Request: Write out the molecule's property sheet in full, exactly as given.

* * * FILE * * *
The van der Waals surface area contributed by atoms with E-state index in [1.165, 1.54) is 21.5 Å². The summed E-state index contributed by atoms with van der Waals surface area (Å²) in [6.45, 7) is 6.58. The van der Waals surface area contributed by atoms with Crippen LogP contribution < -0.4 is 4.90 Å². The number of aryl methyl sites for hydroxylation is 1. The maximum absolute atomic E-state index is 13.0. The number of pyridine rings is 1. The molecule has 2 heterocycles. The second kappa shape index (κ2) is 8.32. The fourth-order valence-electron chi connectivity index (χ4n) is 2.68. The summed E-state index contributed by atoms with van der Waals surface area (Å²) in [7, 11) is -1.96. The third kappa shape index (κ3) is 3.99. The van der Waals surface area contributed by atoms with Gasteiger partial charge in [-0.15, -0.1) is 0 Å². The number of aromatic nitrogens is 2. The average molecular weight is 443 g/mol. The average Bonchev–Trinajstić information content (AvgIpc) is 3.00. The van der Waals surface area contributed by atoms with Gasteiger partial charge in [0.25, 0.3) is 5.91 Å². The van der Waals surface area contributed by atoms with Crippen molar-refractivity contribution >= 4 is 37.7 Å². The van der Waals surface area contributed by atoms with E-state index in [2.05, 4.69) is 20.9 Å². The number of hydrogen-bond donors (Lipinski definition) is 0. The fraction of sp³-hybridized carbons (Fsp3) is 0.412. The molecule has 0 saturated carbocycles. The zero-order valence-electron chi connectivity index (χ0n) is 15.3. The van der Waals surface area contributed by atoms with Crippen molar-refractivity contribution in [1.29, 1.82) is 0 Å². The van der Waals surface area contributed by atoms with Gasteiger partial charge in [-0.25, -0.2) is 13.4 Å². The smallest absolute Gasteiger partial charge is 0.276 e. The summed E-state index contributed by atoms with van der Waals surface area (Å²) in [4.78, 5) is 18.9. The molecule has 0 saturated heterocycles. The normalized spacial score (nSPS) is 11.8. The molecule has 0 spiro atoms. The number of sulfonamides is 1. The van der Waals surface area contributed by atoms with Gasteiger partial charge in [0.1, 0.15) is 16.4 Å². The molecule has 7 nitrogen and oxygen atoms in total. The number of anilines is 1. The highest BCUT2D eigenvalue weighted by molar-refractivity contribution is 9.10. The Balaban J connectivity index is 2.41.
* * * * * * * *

The van der Waals surface area contributed by atoms with E-state index in [1.165, 1.54) is 21.5 Å². The summed E-state index contributed by atoms with van der Waals surface area (Å²) in [6.45, 7) is 6.58. The van der Waals surface area contributed by atoms with Crippen LogP contribution < -0.4 is 4.90 Å². The number of aryl methyl sites for hydroxylation is 1. The maximum absolute atomic E-state index is 13.0. The number of pyridine rings is 1. The molecule has 2 heterocycles. The second kappa shape index (κ2) is 8.32. The fourth-order valence-electron chi connectivity index (χ4n) is 2.68. The summed E-state index contributed by atoms with van der Waals surface area (Å²) in [7, 11) is -1.96. The third kappa shape index (κ3) is 3.99. The van der Waals surface area contributed by atoms with Gasteiger partial charge in [-0.15, -0.1) is 0 Å². The number of aromatic nitrogens is 2. The average molecular weight is 443 g/mol. The average Bonchev–Trinajstić information content (AvgIpc) is 3.00. The van der Waals surface area contributed by atoms with Gasteiger partial charge in [0.25, 0.3) is 5.91 Å². The van der Waals surface area contributed by atoms with Crippen molar-refractivity contribution >= 4 is 37.7 Å². The van der Waals surface area contributed by atoms with E-state index in [2.05, 4.69) is 20.9 Å². The number of hydrogen-bond donors (Lipinski definition) is 0. The fraction of sp³-hybridized carbons (Fsp3) is 0.412. The molecule has 0 saturated carbocycles. The zero-order valence-electron chi connectivity index (χ0n) is 15.3. The van der Waals surface area contributed by atoms with Crippen molar-refractivity contribution in [1.29, 1.82) is 0 Å². The van der Waals surface area contributed by atoms with Gasteiger partial charge in [-0.25, -0.2) is 13.4 Å². The smallest absolute Gasteiger partial charge is 0.276 e. The summed E-state index contributed by atoms with van der Waals surface area (Å²) in [4.78, 5) is 18.9. The molecule has 0 saturated heterocycles. The normalized spacial score (nSPS) is 11.8. The molecule has 0 spiro atoms. The number of sulfonamides is 1. The van der Waals surface area contributed by atoms with Gasteiger partial charge in [0.1, 0.15) is 16.4 Å². The molecule has 7 nitrogen and oxygen atoms in total. The number of anilines is 1. The highest BCUT2D eigenvalue weighted by molar-refractivity contribution is 9.10. The Balaban J connectivity index is 2.41.